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3

The gravitation of the stars in our galaxy keep the solar system in it. I'm not sure whether that's important for earth or for life on earth though, but it makes for nicer night skies. Gamma ray bursts, if close enough and (im)properly oriented, affect earth. A gamma ray event from a "soft gamma repeater", SGR 1900+14, is known to have affected earth's ...


1

The distant stars are also responsible for cosmic rays, which in turn can affect the Earth's weather


1

Machs principle, that inertia is caused by the distribution of distant stars was a principle that Einstein tried to incorporate into GR, but failed. However Barbour, quite recently incorporated an aspect of Machs principle into his theorising of time: ephemeris time An ephemeris gives the position of celestial bodies, and duration is deduced in terms of ...


6

The stars in our galactic neighbourhood do have a dynamical, gravitational effect on the inner workings of the solar system: They built the Oort cloud The Oort cloud is a roughly spherical cloud of icy bodies that is thought to act as a reservoir of long-period comets (and which we speculate exists to explain said comets' existence). These icy bodies ...


5

The other answers talk about some of the effects. This is a complementary answer that attempts to put a number to the force behind one of the effects - gravitational attraction. Proxima Centuri is the closest star to our solar system. It is about 4 × 1016 m away and has a mass of 2.45 × 1029 kg. The mass of Earth is about 5.97 × 1024 kg. Plugging these ...


3

Gravitationally, there is little immediate effect on earth on a daily basis, though over very long periods of time, stars that pass near enough to the sun could disrupt the orbits of Oort cloud objects and send them towards the sun (and earth or other planets in our Solar System). Culturally, stars have a very big impact on our species. Religion, art, ...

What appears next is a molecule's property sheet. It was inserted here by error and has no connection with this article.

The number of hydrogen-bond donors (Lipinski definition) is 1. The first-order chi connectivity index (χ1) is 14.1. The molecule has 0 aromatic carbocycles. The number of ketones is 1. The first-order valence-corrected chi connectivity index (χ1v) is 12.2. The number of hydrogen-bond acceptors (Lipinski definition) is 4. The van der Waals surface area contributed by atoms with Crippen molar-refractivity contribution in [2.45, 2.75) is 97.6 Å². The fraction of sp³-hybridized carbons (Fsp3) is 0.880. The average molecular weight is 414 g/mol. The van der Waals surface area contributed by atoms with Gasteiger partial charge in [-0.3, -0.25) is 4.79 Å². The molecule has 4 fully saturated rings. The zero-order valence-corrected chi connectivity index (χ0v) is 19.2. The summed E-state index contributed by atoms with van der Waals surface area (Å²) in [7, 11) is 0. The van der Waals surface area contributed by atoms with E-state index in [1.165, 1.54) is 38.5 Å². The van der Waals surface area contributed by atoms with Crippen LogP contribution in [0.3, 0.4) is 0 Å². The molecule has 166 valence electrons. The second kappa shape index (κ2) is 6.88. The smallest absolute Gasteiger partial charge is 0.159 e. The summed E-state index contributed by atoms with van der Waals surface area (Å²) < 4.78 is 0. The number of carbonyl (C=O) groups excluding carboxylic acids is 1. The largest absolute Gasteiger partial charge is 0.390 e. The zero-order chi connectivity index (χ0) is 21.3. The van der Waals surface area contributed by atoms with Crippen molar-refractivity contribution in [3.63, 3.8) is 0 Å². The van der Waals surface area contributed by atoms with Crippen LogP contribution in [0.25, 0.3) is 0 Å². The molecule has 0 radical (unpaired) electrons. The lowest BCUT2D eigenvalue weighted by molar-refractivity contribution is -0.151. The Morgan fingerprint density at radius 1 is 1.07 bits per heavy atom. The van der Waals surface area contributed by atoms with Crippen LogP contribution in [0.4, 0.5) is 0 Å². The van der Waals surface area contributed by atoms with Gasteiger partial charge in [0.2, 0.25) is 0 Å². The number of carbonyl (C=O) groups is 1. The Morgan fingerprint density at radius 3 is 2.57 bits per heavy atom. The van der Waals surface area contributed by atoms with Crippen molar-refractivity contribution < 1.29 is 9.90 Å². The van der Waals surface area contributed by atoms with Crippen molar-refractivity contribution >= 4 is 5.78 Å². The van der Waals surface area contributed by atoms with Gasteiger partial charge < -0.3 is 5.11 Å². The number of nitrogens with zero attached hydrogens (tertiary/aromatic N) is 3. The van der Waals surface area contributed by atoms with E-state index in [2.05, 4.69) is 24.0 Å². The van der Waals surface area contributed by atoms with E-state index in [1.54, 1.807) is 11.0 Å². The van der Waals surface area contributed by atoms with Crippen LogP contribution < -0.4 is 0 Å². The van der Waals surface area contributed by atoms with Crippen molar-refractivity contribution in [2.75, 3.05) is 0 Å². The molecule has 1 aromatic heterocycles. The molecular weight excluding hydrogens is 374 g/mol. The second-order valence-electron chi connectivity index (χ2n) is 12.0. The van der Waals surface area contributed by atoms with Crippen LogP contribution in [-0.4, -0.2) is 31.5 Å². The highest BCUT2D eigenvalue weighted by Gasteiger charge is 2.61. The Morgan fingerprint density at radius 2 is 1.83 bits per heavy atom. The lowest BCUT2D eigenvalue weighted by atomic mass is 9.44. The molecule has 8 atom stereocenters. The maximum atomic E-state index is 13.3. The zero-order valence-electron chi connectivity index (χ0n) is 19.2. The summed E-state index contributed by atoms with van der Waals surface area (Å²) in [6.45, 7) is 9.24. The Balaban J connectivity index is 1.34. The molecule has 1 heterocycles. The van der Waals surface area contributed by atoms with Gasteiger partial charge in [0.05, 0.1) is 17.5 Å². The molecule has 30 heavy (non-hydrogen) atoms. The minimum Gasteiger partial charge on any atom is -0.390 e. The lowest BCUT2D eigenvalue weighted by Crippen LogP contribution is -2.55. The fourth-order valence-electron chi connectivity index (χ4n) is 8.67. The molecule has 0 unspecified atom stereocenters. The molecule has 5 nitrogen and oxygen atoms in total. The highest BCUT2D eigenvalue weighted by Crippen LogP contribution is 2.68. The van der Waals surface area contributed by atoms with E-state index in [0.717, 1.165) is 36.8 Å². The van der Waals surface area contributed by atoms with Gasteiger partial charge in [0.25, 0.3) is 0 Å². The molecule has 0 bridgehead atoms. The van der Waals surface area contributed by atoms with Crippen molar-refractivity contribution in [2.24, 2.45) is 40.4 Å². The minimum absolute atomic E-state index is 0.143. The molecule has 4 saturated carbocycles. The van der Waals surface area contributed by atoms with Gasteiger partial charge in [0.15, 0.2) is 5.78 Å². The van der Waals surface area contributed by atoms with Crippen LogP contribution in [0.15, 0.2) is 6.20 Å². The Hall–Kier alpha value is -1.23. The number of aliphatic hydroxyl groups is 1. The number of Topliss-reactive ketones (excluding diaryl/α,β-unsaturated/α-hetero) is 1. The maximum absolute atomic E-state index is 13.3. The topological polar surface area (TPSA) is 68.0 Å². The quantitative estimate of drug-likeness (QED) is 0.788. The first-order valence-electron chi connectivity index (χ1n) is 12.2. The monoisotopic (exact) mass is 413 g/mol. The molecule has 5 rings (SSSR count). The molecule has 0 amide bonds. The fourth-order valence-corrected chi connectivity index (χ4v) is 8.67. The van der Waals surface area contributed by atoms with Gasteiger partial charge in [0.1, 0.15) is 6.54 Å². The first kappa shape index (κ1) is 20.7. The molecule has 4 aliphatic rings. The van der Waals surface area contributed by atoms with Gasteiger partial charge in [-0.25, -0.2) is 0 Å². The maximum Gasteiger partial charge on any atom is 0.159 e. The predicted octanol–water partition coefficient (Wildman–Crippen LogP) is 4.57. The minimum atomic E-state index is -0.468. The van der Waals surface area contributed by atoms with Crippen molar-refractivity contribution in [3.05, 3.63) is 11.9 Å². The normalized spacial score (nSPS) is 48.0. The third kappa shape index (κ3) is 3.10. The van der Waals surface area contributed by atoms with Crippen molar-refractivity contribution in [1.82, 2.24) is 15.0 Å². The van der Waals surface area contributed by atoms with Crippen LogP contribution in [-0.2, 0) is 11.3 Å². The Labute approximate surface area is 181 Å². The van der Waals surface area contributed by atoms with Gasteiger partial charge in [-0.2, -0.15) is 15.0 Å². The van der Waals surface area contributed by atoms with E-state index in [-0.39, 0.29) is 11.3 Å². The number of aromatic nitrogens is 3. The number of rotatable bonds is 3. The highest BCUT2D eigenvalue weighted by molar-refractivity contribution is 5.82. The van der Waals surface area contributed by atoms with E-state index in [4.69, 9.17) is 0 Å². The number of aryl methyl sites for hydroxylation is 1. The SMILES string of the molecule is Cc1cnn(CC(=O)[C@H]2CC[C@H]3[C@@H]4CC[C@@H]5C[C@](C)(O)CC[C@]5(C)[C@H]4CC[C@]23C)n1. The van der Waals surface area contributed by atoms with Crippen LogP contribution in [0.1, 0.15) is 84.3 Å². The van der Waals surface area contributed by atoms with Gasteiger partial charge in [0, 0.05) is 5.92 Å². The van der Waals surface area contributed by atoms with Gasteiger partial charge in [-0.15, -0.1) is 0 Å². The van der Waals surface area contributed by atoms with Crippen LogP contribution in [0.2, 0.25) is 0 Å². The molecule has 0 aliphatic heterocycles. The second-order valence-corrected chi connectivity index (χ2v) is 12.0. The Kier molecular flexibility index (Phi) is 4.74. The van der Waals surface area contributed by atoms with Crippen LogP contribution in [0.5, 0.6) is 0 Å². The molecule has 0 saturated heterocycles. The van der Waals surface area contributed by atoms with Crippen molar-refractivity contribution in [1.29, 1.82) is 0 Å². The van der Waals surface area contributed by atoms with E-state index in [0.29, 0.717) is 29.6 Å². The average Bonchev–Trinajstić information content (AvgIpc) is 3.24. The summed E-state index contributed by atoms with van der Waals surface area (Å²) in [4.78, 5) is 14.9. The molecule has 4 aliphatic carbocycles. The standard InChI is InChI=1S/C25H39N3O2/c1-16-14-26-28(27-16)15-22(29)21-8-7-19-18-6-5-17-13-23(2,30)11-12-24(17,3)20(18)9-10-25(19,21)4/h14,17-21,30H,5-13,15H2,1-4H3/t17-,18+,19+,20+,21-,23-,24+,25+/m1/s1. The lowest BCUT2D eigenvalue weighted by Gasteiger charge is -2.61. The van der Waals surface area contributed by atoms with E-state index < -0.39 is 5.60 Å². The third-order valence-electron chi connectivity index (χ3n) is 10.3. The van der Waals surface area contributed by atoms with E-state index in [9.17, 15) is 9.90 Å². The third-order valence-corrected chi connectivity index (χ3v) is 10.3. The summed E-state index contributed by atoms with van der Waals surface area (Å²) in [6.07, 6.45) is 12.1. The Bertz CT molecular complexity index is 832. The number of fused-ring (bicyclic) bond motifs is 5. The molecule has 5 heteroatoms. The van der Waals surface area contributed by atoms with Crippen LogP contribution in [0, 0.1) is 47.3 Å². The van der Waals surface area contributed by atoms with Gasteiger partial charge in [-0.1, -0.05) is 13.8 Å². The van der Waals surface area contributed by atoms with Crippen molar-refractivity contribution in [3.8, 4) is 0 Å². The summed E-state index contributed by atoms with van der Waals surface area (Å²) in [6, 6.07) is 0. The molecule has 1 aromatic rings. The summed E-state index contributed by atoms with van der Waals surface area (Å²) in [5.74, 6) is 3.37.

22

A lot (to put it mildly) of elements are created in stars and supernovae. These elements then travel through space until they fall to Earth (or, to be exact, some microscopic portion of them reach us). Earth itself wouldn't exist if stars hadn't generated elements which then clumped into dust, into minerals, and so on until a big ball of matter started to ...


6

I don't think that light from the stars other than Sun is of much practical use nowadays except for the classic navigation, where it's essential of course. I guess any effect comes from the limitless reach of the gravitational force, which drops with the square of the distance but grows linearly with the mass exerting the force. A star most obviously ...


3

For a star to be turned into a black hole it needs some inward force compressing the matter. In nature this force is gravity, pulling the star's material inward. An additional compression occurs when the star's outer material bounces off of the dense core and is expelled outwards. This is the same type of process that happens during a core collapse ...


1

While some galaxies are billions of light years away, there are hundreds of galaxies withing just a few dozen million light years away. Astronomically speaking, a few dozen million years is pretty brief. We can be fairly certain that the galaxy hasn't changed much in this time.


2

We wouldn't be able to see it if a star went supernova right now because the light wouldn't have reached us yet. If a star 100 light years away from us went supernova 100 years ago we would see it now because the light would have had enough time to travel to us.


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Metallicity is irrelevant if the stellar gas cloud has enough mass when it begins to collapse. The Chandrasekhar limit gives the following limit; $$M_{limit} = \dfrac{\omega_{3}^{0}\sqrt{3\pi}}{2}\left(\dfrac{\hslash c}{G}\right)^{\frac{3}{2}}\dfrac{1}{\left(\mu_e m_H\right)^2} = 1.39 M_\odot$$ that can be applied to any composition of Fermi gases. The ...



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